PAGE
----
In 2018, new current affairs programs featuring Arab intellectuals and activists Samuel Tadros, Ammar Abdulhamid, Ibrahim Al-Issa, Joumana Haddad, and Islam Al-Buheiri were also an attempt to promote change and openness. Not anything as ambitious as "democracy" or "liberalism" or "reform," but rather more humble progress in critical thinking, free inquiry, and reasoned discourse was the goal. Upcoming limited series including the stories of why Middle East migrants fled the region and what they found in America, and a fresh look at American history will provide richer and more rounded insights at the American experience for Arabic-speaking audiences. At the very least, we want to offer viewers a choice not an echo.
The goal is to provide a voice for Arab audiences that is distinctively American, enlightened, brave and reform-minded. What has been the response to date to this experiment? If we judge by the reaction of adversaries, we have certainly caught their attention. "Al-Akhbar," considered close to Lebanese Hizbullah, was the first, in August 2017, slamming Al-Hurra for "malicious and dangerous" reporting. That report covered bigoted anti-Shia propaganda outlets funded by Salafis and the equally problematic outlets controlled by Hizbullah and Iran. A month later "Al-Akhbar' followed up with an attack on an opinion column on the anniversary of the birth of Theodore Herzl. By September 2018, "Al-Akhbar" was speculating that "Al-Hurra"s relaunch would be a heady mix of "sex and (counter) extremism!"
The next wave of criticism came from an unexpected source; U.S ally Egypt's heavily controlled media, with several dozen articles and television reports from November 2017 to August 2018 lambasting Al-Hurra for all sorts of things: being a tool of Islamists, of anti-Muslims, of Israel, of the Pentagon and the CIA. While in all these cases, disgruntled former employees may have played a role, this scripted wave of attacks seemed less about a specific action than generalized institutional disparagement against an independent media outlet outside government control.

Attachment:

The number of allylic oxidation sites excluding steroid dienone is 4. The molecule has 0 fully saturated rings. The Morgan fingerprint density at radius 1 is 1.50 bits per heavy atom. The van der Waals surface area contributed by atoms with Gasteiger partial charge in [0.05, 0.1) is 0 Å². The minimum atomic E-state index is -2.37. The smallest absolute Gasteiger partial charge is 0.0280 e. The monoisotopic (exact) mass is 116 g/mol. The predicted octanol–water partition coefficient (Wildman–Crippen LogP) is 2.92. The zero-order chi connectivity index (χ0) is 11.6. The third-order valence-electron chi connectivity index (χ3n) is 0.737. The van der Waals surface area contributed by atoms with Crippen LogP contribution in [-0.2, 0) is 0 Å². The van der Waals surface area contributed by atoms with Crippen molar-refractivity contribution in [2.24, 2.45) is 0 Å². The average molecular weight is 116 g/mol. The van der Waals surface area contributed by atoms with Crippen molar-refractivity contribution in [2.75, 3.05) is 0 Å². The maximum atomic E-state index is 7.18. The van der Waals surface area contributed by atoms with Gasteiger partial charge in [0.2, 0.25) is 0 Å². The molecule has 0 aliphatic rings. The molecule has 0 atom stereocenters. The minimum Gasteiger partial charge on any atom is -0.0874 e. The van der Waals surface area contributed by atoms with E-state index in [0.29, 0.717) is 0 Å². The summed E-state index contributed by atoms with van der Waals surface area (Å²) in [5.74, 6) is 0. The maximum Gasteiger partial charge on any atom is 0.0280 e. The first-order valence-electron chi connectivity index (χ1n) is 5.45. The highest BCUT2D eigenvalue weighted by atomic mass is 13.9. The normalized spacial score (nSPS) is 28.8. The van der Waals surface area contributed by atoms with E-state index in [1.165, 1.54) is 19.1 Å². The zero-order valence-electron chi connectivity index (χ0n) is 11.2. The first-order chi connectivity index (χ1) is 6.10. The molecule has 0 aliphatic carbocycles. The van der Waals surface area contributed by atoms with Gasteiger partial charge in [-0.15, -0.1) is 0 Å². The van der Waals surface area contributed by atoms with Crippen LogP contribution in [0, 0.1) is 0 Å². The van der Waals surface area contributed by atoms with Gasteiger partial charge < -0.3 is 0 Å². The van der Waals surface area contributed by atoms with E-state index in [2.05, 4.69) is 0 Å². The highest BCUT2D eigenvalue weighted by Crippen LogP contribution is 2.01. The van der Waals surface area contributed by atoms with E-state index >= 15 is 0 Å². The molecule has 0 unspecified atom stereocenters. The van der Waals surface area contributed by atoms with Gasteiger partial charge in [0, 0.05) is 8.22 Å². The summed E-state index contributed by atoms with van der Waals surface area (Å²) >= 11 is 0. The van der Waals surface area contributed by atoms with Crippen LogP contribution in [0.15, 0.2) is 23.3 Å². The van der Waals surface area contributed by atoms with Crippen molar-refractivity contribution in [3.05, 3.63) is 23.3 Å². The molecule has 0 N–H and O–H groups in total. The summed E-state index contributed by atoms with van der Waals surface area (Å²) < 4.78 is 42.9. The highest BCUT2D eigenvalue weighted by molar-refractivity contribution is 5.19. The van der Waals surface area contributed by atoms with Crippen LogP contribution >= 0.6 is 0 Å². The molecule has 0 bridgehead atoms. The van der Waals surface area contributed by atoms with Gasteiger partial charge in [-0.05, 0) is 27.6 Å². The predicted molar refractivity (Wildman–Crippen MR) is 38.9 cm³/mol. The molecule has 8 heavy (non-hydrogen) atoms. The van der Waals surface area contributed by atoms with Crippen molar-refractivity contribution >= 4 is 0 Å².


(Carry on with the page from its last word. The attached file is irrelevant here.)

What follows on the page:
While Iran's proxies in Lebanon were early critics, Iran's proxies in Iraq joined them in 2018 using very similar language. One ostensible reason was an investigative report on the corruption wrought by Iranian controlled militias and parties in the restive Iraqi city of Basra. The charge was that "Al-Hurra Iraq" Television shifted from being "independent" to being anti-Iran. Like in Lebanon, the claim was that MBN now had a strong line against the "axis of resistance" (the term used to refer to Hizbullah, Hamas, Assad's Syria, etc. and Iran, of course).
Of course, not all the Arabic media coverage of MBN's transformation in 2018 was negative. There was positive or straightforward coverage in some of the most important mainstream outlets. But in terms of sheer volume, October-November 2018 saw much more negative content emerging from the "axis of resistance" friendly crowd. They were joined in their attacks in November 2018 by Qatari media outlets friendly to the Muslim Brotherhood, including an attack by an open admirer of Osama Bin Ladin writing for the London daily Al-Quds Al-Arabi. An additional charge was that an American media outlet that features critical coverage of Iran or terrorists was not serving U.S interests but those of Qatar's rivals in the UAE and Saudi Arabia. Strange but understandable given the deep polarization in the region today.
Of course, a surer test of MBN's successful transformation will not be the attacks of American adversaries in the region, but the response over time by skeptical Arab audiences looking for something different. Used to being manipulated, these demanding and discerning audiences will settle for nothing less than media – wherever it comes from – that is highly professional, technically proficient, compelling and that speaks credibly to the real concerns of their hearts. That is the challenge and has been since day one.
*Alberto M. Fernandez is President of MBN. The views expressed herein are solely those of the author and do not necessarily reflect the official views of the U.S. Government.